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Food and Drink

Lunches available free for all students in Brattleboro public schools

Food Connects wants all families to know that there are a variety of food and meal resources available when school is not in session, including community meals, food shelves, and fresh food drops. Visit vermont211.org or call 2-1-1 for more information on these resources in the state.

BRATTLEBORO—All public schools in town now offer meals at no cost to families, thanks to a federal program that helps schools to maximize funds, reduce paperwork, improve nutrition and, ultimately, eliminate stigma.

According to Hunger Free Vermont, 1 in 4 children in Windham County lives in a food-insecure household. For these children in particular, school meals are an important resource during the week.

While many qualify for free or reduced-price meals at school, families don’t always take advantage of this program.

The meals are offered through the Universal Free School Meals program, federally funded through the U.S. Department of Agriculture’s National School Lunch and School Breakfast Programs.

Participating Brattleboro schools include Academy School, Oak Grove School, Green Street School, Brattleboro Union High School (BUHS), and Brattleboro Area Middle School (BAMS).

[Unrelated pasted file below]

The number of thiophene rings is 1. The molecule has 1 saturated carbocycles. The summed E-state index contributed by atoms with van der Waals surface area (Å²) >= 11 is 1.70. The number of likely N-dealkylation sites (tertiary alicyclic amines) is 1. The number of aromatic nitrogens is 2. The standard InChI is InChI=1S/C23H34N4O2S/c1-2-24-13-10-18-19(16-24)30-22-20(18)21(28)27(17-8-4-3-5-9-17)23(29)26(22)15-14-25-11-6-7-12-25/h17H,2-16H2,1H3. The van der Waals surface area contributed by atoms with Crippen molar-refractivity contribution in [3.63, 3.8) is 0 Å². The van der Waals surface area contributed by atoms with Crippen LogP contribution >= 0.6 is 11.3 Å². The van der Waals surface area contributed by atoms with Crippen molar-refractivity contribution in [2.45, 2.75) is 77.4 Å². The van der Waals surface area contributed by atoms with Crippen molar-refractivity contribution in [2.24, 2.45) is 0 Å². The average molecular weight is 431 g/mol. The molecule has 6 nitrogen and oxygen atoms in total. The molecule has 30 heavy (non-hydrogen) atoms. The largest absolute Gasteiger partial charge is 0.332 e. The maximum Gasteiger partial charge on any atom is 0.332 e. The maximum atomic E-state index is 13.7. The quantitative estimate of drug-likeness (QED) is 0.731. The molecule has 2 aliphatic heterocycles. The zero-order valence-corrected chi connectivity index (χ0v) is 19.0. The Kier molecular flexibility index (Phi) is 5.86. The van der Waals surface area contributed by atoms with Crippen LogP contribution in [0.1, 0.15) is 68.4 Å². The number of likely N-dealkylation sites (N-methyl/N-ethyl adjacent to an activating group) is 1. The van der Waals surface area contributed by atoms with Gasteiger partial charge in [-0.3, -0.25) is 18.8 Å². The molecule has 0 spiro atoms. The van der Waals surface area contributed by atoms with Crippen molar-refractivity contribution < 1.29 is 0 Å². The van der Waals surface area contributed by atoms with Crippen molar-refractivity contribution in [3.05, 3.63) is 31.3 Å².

Nationwide, school meal participation hovers between 50 and 60 percent. At schools where meals are offered free to all students, participation generally increases. One such example is Oak Grove School, where 73 percent of students participate in school lunch.

Food Connects, a nonprofit that delivers local food and offers educational consulting to Vermont schools, takes the position that Universal School Meals is a smart idea for a number of reasons, according to the news release.

“First, it allows food service professionals to get back to the most important part of their job — cooking,” according to a news release. “It helps get cooks back in the kitchen by significantly reducing the amount of paperwork a school meal program must submit to the federal government each month.

“Second, Universal Meals reduces stigma by taking away the categories of free, reduced, and full-pay students — reducing student hunger and improving student nutrition.

“Lastly, a well-run Universal Meals program will eventually result in more stable program finances for that school, which in turn allows food service professionals to source better ingredients, including locally grown and made products.”

The Brattleboro Town School District was able to purchase more than $10,000 worth of local food from Food Connects Food Hub last school year, including products like yogurt, apples, berries, granola, potatoes, and other vegetables.

“In the time we’ve implemented Universal Meals at BUHS, we’ve seen a significant increase in the number of meals served, both for breakfast and lunch,” said BUHS Principal Steve Perrin. “The overall response from families has been very supportive and we’ve had several parents thank us for taking this step.”

“It is a simple fact that if we’re hungry, we can’t learn as well,” he said.

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Originally published in The Commons issue #488 (Wednesday, December 5, 2018). This story appeared on page C3.

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